In Russian Society in Paris he wrote: "I think I know the Russian man down to the very bottom of his nature but I give myself no credit for that. It's just that I've never tried to investigate the 'people's ways' by having conversations with Petersburg's cabmen. I just grew up among common people."[14] Up until 1860 Leskov resided with members of his family (and that of Alexander Scott) in Raisky, Penza Governorate. In the summer of 1860, when Scott & Wilkins closed, he returned to Kiev to work there as a journalist for a while, then in the end of the year moved to Saint Petersburg.[7]


Leskov began writing in the late 1850s, making detailed reports to the directors of Scott & Wilkins, and recounting his meetings and contracts in personal letters to Scott. The latter, marveling at his business partner's obvious literary gift, showed them to writer Ilya Selivanov who found these pieces "worthy of publication".[15] Leskov considered his long essay "Sketches on Wine Industry Issues", written in 1860 about the 1859 anti-alcohol riots and first published in a local Odessa newspaper, then in Otechestvennye Zapiski (April 1861), to be his proper literary debut.[8]

Leskov had never identified himself with any party and had to take the consequences. (D. S. Mirsky)

In May 1860 he returned with his family to Kiev, and in the summer started to write for both the Sankt-Peterburgskye Vedomosty newspaper and the Kiev-based Sovremennaya Meditsina (where he published his article "On the Working Class", and several essays on medical issues) and the Ukazatel Ekonomitchesky (Economic Guide). His series of October 1860 articles on corruption in the sphere of police medicine ("Some Words on the Police Medics in Russia") led to confrontations with colleagues and his being fired from Sovremennaya Meditsina. In 1860 his articles started to appear regularly in the Saint Petersburg-based paper Otechestvennye Zapiski where he found a friend and mentor in the Oryol-born publicist S. S. Gromeko.[7]

In January 1861 Leskov moved to Saint Peterburg where he stayed at Professor Ivan Vernadsky's along with Zemlya i volya member Andrey Nechiporenko[16] and met Taras Shevchenko. For a short while he moved to Moscow and started to work for the Russkaya Retch newspaper, all the while contributing to Otechestvennye Zapiski. In December he left Russkaya Retch (for personal, rather than ideological reasons) and moved back to Saint Peterburg where in January 1862 he joined the staff of the Northern Bee (Severnaya ptchela), a liberal newspaper edited by Pavel Usov. There Leskov met journalist Arthur Benni, a Polish-born British citizen, with whom he forged a great friendship and later came to defend, as leftist radicals in Petersburg started to spread rumours about his being "an English spy" and having links with the 3rd Department.[8] For Severnaya ptchela Leskov (now writing as M. Stebnitsky, a pseudonym he used in 1862–1869)[7] became the head of the domestic affairs department,[1] writing sketches and articles on every possible aspect of everyday life, and also critical pieces, targeting what was termed nihilism and "vulgar materialism". He had some support at the time, from several prominent journalists, among them Grigory Eliseev, who wrote in the April 1862, Sovremennik issue: "Those lead columns in Ptchela make one pity the potential that is being spent there, still unrealised elsewhere."[8] At a time of intense public excitement, as D. S. Mirsky pointed out, Leskov was "absorbed by the public interest as much as anyone, but his eminently practical mind and training made it impossible for him to join unreservedly any of the very impractical and hot-headed parties of the day. Hence his isolation when, in the spring of 1862, an incident occurred that had a lasting effect on his career."[2]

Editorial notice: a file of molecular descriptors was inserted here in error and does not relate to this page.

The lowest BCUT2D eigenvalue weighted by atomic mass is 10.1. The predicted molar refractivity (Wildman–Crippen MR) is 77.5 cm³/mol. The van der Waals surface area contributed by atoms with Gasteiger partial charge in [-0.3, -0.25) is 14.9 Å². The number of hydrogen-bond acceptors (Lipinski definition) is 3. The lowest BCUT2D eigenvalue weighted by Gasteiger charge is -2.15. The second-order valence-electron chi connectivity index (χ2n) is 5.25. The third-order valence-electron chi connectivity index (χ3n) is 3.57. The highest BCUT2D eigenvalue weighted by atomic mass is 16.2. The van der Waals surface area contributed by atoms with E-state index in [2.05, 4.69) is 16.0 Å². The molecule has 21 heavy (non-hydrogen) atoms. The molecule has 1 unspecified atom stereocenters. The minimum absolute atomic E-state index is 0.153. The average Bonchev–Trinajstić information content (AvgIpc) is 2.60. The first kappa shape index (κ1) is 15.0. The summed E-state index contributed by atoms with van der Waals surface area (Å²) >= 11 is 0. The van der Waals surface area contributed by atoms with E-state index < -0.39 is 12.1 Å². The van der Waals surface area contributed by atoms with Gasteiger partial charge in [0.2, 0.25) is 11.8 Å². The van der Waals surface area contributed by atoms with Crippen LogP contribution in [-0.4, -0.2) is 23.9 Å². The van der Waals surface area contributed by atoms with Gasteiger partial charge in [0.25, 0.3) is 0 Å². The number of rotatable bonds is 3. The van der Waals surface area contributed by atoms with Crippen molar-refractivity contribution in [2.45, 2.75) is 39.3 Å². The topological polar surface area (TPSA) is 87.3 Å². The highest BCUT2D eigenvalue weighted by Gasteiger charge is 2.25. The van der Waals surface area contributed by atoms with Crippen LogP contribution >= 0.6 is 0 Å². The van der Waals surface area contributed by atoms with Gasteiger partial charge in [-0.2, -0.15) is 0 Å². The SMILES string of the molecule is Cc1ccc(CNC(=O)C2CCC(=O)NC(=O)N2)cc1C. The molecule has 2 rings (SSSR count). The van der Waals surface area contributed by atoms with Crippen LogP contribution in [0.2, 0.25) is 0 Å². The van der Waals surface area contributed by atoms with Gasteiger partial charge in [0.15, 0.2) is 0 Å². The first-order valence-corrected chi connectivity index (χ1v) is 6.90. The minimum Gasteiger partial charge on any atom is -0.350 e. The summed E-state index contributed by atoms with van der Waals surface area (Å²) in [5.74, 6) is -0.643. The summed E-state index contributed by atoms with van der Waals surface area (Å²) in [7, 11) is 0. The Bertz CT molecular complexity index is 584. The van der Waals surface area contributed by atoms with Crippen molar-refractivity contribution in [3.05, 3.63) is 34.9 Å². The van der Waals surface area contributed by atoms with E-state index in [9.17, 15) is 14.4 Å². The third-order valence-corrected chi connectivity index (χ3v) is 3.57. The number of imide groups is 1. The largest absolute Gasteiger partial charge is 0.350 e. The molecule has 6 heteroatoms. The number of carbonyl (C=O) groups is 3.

On 30 May 1862, Severnaya ptchela published an article by Leskov on the issue of the fires that started on 24 May, lasting for six days and destroying a large part of the Apraksin and Schukin quarters of the Russian capital,[3] which popular rumour imputed to a group of "revolutionary students and Poles" that stood behind the "Young Russia" proclamation. Without supporting the rumour, the author demanded that the authorities should come up with a definitive statement which would either confirm or confute those allegations. The radical press construed this as being aimed at inciting the common people against the students and instigating police repressions.[2] On the other hand, the authorities were unhappy too, for the article implied that they were doing little to prevent the atrocities.[17] The author's suggestion that "firemen sent to the sites would do anything rather than idly stand by" angered Alexander II himself, who reportedly said: "This shouldn't have been allowed, this is a lie."[18][19]